“That’s what happens when you’re dealing with addicts. They don’t think reasonably, they just think of their next fix.”

“Here comes Andre,” said Outcast.

“Little Jake has passed out on the bridge. The cops and the paramedics are sure to be here soon. Speaking of cops, there are four of them on bicycles talking to Hippo. One of them is riding in this direction. Dump your liquor!”

As he rode by, the officer on bicycle said, “Hi, Andre!”

Joy poured the contents of her plastic bottle on the lawn. “That should kill the grass,” she said. Outcast kicked over his can of beer that he had placed on the bottom rung of the railing. Andre started staggering to where the action was. “They probably won’t do anything to Little Jake because he has AIDS. He usually has a cut on his lip or something. They won’t want to go near him.

“Earlier they talked to me. I said, ‘anything you want to know is on my dossier. Just look me up. ‘Dossier?’ he said, ‘that’s a pretty big word for you.’ ‘Look dude,’ I said, ‘I’ve been in the system for as long as I can remember. If there’s one thing I know, it’s the system. You’ll find that I’m red flagged for violence and there’s a green C beside my name for hep.c. Anything else you want to know is in there.”

“Andre,” said Outcast, “stay here, you’re drunk! If you go over there you’re going to be charged! Stupid bastard!”

Joy said, “He rode right by. I wouldn’t have needed to dump my bottle.”

“That’s the third can of beer I’ve kicked,” said Outcast. “That’ll tell you how many times they’ve been here this morning. They’ve been coming every hour.”

“Dennis, I think you may have been lucky for us. You look respectable. They’d treat you decent. You should have seen the bicycle cop that was here yesterday. A red-headed guy with big muscles. I wish I’d had a video phone. He stood there, in front of the women, scratching his balls. He was really disgusting. He said, ‘They don’t make condoms big enough to fit me.’ and ‘I’m so big that I’m cramped by this bicycle seat’. If I could have recorded that I’d have been on the phone right away to the police. I’d say, ‘This is how one of your officers talks to the public.’ They think that, because we’re alcoholics, they don’t have to treat us like humans.”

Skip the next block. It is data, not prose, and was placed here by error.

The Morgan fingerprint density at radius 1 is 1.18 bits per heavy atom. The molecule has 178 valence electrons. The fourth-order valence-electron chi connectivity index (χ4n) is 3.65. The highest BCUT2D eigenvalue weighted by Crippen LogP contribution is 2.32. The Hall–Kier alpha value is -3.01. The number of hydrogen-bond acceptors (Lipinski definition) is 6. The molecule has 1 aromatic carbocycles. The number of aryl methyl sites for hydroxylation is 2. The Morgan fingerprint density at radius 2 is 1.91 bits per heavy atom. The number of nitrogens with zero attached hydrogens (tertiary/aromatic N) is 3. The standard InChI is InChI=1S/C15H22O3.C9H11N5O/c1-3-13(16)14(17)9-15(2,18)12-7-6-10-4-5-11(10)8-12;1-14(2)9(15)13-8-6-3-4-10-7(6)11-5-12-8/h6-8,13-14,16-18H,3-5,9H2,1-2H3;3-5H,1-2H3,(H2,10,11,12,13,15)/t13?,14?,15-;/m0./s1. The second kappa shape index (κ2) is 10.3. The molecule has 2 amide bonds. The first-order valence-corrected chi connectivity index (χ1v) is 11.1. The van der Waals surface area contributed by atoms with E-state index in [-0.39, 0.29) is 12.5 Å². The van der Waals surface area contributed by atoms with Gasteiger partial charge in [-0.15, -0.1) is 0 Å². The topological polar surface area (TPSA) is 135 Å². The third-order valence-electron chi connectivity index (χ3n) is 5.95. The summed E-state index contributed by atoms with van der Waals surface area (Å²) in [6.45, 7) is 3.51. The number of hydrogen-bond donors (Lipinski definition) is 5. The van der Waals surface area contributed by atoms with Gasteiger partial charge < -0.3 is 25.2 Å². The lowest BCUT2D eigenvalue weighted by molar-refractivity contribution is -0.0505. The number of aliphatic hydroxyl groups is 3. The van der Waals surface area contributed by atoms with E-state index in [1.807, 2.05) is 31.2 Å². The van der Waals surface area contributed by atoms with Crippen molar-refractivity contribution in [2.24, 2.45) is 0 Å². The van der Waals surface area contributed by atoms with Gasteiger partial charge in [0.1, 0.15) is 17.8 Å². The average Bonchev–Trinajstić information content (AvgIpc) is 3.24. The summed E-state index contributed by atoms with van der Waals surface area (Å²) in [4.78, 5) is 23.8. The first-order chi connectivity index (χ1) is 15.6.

“Dennis is always lucky for me,” said Joy. “Every time he stops by, I get two or three drops.”

Outcast said, “The Chief of Police was on T.V. the other night. He said they’re going to crack down on drugs in the Market. I guess that means here too. It’s because of the tourists. He said so. They don’t want tourists looking at people like us, hanging around drinking beer.”

“I’ll have to mix another drink,” said Joy as she reached into her backpack for her sherry and water bottles. “Are there any female cops over there? If there aren’t, they won’t be able to check my bag. I hope there aren’t, because I’m carrying pot.”

Outcast said, “I think Hippo has outstanding warrants against him, but that’s in British Columbia.”

Hippo came walking up, “They charged me with pissing against the wall. I got a thirty-five dollar fine. I couldn’t have held it any longer anyway.”

“May I see your ticket?” I asked. “I’m just curious to see what they wrote.”

“I threw it away. It didn’t have my real name on it anyway.”

“And even if it did, you wouldn’t pay it, would you?”

“No, but maybe I should have given it to Jacques. He could have taped it on his wall with all the liquor violations, and Joy’s ticket for jumping the bus.”

Hippo walked over to Outcast, “Can I have forty-five cents. Rocky is going for a run.”

“Will they let him in?” asked  Outcast. “Is he sober enough?”

“Well, he’s more sober than I am. I’m hammered.”

Joy reached into her bra and pulled out a change purse. She gave some money to Hippo, “Buy me a bottle too, will you?”

“Joy, I knew you stuffed your bra,” laughed Outcast.

“Earlier, Daimon saw me put money in my backpack and he kept eyeing it. I figured this way, he’d have to come through me to get it.”

“Charlie was by earlier, but he didn’t stay long. I guess nobody would give him anything.”

The police had left, so I wandered down to say good-bye to the other group. Shark had joined them.

“Hi Shark,” I said, “I’m sorry to hear about what happened to Irene. Joy said her nose is broken.”

“It’s not broken. It was just bleeding. She’d be here but she’s mad at me for not stepping in when Lucy punched her, but I couldn’t. First, I was in the middle of a drug deal with Daimon. Second, he said, ‘Stay out of it!’ He grabbed my arm and held me down. See the bruises?

“I wouldn’t say this to Irene, but she had it coming. I’ve told you before that when she’s drunk her mind goes on retard. She just keeps repeating the same thing over and over. She was saying, ‘That person has sucked Sharks’s cock, that person has sucked Shark’s cock, and on, and on, and on …’ I said, ‘Irene, this may be of some concern to you, but it isn’t to anybody else, Now, shut the fuck up!’ That’s when Lucy popped her.

“She won’t be mad at me for long. I talked to my landlord and I have a two bedroom apartment arranged.”

“Where is it?” I asked.

“I don’t know, he has buildings all over the city, we can take our pick. I told him that I’d pay him the last months rent now and the first month’s rent, August first, when we move in. He’s willing to give me the last month, in my present apartment, for free. Not a bad deal, eh? I’ll have a room to myself, so when Elaine gets mad at me I can go there and play my games.”

~~~

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6 June 2012